“I’m not disappointed that I can’t fly planes. Paramotoring is a lot more exciting without the restrictions,” he said. Strike climbed Mount Elbert (elevation 14,433 feet) in Colorado with friends in 2019 and just recently climbed Cinnamon Pass, Lake City, Silverton, CO at an elevation of 12,640 feet.

“My first flight was kind of an accident,” he recalled. “I promised my instructor if he would let me take the equipment home, I’d never try to fly without him present. About 30 minutes after I got home one day, I fired it up and was able to fly in my front yard. Like any good pilot, I crashed on landing and had to fix all my equipment so my instructor would never know. Every flight is still as thrilling as that first one. I have flown the beach and the mountains and still get excited to fly all the local fields in East Tennessee,” Strike said.

Tommy Gossett, has been paramotoring for six years. The graphic designer works from his home office. “Your first several flights are probably the most exciting, as your body and brain are experiencing something you’ve only dreamed of,” Gossett said. “Talking shop with the other pilots is half of the fun for me. There is a degree of safety in numbers as well, not to mention having help if anyone has an emergency landing and needs to be picked up.”

Gossett said he has experienced five “engine outs,” which is when the engine quits while flying. “That can be concerning,” he recalled. “The first time that happened, I ran out of fuel and it was only my third flight. I was having so much fun, I forgot to get gas!”
Gossett agrees with those who say that the magic of flying only gets better with time. His highest altitude was 3,500 feet, but he prefers to stay under 500 feet to see the wildlife.

“I can feel the wind’s subtle temperature changes, the smell of freshly cut crops, and the amount of lift change as I fly over different surfaces like water or pavement,” Gossett observed. “I have seen hundreds of deer and flown beside several groups of geese in just one evening.”

Tom Miller has been a “thrill seeker all [his] life… Motorcycles mainly, but the roads are getting busier, and they are filled with drivers using phones and not paying attention,” said Miller. “Flying is a great way to get the adrenaline flowing without having to worry about getting run over.”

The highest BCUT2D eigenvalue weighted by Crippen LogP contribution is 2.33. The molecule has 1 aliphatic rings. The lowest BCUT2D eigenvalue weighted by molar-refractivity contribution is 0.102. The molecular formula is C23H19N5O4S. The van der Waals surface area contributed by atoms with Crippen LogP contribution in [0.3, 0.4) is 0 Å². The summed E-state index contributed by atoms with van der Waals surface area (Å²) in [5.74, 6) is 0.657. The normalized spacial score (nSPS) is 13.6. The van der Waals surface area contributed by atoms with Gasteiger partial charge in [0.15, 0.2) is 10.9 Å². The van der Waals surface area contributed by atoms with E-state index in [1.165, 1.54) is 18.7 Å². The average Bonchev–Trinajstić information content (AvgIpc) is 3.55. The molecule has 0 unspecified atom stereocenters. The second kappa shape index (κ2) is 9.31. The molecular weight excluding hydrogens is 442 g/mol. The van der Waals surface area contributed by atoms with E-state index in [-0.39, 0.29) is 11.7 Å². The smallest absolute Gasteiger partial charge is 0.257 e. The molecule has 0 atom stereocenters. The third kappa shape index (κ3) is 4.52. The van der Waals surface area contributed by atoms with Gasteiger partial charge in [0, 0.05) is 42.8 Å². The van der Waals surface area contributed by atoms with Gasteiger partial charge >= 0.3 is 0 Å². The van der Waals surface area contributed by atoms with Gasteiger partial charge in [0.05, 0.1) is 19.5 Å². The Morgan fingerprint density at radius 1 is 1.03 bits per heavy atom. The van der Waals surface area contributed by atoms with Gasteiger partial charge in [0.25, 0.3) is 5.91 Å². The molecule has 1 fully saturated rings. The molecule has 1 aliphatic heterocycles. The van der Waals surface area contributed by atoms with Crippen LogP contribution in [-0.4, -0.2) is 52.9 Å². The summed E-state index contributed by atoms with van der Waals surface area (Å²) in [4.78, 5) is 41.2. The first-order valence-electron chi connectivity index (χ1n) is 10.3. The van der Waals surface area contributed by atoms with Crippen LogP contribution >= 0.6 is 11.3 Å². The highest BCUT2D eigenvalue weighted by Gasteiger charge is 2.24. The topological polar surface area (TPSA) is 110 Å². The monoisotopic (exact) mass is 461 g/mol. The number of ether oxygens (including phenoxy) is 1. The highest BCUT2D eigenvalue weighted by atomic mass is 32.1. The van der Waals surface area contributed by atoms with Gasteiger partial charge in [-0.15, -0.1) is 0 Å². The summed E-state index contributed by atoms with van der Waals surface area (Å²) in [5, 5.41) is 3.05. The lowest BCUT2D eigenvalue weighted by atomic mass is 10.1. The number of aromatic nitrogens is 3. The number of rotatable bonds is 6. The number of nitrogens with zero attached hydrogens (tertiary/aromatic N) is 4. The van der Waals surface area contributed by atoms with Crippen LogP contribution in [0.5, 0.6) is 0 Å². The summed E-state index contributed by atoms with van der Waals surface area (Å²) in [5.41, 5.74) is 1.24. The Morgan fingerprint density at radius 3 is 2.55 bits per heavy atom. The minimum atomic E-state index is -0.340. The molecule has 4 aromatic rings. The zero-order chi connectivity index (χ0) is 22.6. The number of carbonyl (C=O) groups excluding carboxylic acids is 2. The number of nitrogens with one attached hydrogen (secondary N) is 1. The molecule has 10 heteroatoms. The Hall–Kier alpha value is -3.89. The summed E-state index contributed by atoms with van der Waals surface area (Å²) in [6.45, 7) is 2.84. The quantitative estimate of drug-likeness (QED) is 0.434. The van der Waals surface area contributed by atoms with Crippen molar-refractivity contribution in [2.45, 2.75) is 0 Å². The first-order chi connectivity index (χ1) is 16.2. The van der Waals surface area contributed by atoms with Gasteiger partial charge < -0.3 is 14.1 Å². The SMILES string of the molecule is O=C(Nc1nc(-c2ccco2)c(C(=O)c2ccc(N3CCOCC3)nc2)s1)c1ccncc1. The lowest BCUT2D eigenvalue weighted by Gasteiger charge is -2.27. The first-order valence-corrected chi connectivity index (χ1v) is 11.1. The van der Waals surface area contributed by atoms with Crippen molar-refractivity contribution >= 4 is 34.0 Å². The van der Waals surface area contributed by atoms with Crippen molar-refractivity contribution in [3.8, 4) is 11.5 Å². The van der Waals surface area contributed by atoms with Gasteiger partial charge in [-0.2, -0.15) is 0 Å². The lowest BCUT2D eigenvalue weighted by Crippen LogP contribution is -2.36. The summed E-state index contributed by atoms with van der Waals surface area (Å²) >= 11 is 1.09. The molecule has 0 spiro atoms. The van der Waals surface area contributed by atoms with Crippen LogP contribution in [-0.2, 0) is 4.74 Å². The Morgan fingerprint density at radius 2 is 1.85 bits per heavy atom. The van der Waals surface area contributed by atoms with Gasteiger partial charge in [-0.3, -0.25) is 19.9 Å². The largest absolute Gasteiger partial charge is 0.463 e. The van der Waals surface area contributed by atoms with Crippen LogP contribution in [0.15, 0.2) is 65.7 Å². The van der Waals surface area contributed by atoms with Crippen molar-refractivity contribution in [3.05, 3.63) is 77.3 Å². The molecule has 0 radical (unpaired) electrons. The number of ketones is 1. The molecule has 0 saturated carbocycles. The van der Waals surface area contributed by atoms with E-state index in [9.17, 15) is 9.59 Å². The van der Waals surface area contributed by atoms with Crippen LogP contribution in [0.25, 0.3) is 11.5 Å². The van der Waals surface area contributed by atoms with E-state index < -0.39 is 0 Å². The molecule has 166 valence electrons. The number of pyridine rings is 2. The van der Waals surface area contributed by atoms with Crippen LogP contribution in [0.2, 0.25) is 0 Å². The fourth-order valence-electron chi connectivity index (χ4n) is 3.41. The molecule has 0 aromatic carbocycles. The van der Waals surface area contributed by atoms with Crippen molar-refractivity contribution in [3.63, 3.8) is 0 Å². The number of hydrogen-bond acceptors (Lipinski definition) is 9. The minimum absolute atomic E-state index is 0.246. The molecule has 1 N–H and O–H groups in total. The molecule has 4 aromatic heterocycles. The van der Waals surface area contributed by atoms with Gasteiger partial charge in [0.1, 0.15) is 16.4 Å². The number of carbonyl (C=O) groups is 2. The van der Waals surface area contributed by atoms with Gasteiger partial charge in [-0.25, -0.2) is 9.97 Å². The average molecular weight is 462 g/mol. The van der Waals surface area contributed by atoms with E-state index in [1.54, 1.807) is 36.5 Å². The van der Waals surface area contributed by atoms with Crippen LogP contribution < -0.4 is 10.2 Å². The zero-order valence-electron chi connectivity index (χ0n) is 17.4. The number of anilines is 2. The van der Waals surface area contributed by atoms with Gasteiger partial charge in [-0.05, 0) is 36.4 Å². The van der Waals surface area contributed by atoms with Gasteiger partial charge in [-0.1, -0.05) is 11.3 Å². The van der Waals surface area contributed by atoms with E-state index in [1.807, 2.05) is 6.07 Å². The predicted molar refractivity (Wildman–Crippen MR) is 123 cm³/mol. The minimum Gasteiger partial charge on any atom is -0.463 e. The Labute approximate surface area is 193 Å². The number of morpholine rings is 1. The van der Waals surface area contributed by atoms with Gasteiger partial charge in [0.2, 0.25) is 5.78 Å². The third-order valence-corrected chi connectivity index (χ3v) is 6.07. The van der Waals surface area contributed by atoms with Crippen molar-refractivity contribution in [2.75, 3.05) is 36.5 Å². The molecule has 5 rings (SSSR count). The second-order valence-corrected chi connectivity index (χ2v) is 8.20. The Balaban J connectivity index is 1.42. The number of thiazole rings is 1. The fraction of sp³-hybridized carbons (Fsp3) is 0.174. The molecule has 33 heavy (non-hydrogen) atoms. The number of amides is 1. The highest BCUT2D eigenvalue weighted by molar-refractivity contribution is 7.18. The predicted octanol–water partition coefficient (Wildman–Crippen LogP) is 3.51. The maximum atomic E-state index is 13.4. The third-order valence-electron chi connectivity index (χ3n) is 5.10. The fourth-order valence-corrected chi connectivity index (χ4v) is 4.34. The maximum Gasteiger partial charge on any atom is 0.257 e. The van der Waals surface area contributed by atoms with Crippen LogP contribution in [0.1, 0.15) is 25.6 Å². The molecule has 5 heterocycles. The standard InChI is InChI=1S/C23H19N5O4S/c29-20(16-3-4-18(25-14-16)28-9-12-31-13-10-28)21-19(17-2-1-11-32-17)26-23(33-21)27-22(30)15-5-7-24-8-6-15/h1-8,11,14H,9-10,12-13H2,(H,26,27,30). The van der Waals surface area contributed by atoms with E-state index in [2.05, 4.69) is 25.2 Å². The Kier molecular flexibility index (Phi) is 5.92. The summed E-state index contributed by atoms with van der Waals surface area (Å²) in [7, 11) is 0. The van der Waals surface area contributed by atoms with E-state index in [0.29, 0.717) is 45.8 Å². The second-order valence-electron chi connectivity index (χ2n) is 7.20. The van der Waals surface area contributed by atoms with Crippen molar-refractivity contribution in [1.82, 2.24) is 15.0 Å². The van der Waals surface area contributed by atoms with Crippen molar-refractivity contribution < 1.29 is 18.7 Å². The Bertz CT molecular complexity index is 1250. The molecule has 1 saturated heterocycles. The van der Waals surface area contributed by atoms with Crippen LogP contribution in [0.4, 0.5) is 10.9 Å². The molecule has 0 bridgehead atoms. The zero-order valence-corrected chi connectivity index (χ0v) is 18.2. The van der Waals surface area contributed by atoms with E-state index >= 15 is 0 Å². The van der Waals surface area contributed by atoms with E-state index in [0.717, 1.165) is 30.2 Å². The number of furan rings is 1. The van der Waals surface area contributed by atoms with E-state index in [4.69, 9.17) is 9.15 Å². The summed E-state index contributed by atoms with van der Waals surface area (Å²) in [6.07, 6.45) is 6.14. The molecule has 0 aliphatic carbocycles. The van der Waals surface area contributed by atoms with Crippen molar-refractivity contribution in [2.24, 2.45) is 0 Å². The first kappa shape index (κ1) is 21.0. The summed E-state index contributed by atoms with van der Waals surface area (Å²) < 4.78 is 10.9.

Miller said he was terrified on his first flight. He felt his heart racing. “Luckily, it was a short flight and I didn’t have long to think about how I was going to get that thing back on the ground. Now, I have made more than 30 flights. I hope the thrill never goes away.”

Miller works as an instrumentation technician for the Tennessee Valley Authority. He said he flies as often as possible. “If my home chores are caught up and the weather is good, I will be in the air.”

“I’ll be honest, the guys I fly with are all Type A personalities. They are not dreamers, they are doers,” Miller added. Tom Miller’s brother, Bill Miller, is also a member of the group.

The youngest member of the group is Ben Garab, 22. Garab works in his family’s lawncare business and has been paramotoring since the beginning of 2020. He said, “My first flight was probably rather boring from the outside looking in. Go up, make a few gentle turns, come down and make a nice soft landing. But, from my perspective it was just the opposite. It was a scary experience— but so incredibly worth it.”

Garab’s longest flight so far was two hours. He flew 27 miles all around his home town. His top altitude is 4,000 feet. He has acquired the nickname of “Spiderman” within his fellow fliers.

Cody Bock is the certified instructor within the Moonshine Fliers and owner of Smoky MTN PPG training school.

Bock has been flying since 2012 and has been instructing for more than six years. Bock said there is no better way to take in those early morning sunrises and breathtaking sunsets than paragliding.

“It’s been so much fun helping folks achieve their life-long dream of flight. Sharing passions with passion-minded individuals in powered paragliding is what we do,” said Bock. “Our primary goal is to make sure folks learn how to fly safely and know the laws to make this pleasant for ourselves and the community.”

Last Labor Day weekend, five members of the group made an appearance in Vonore at the 8th Annual Monroe Life Balloon Festival to benefit the Boys and Girls Club of Monroe County.

“We flew around the event,” said Bilheux. “The last flight was amazing as we could see the entire hot air balloon lighting.”
Should Hollywood ever create a sequel to the 1965 hit film, Those Magnificent Men in Their Flying Machines, perhaps they will visit East Tennessee and meet the Moonshine Fliers.

About the author

Linda Humphrey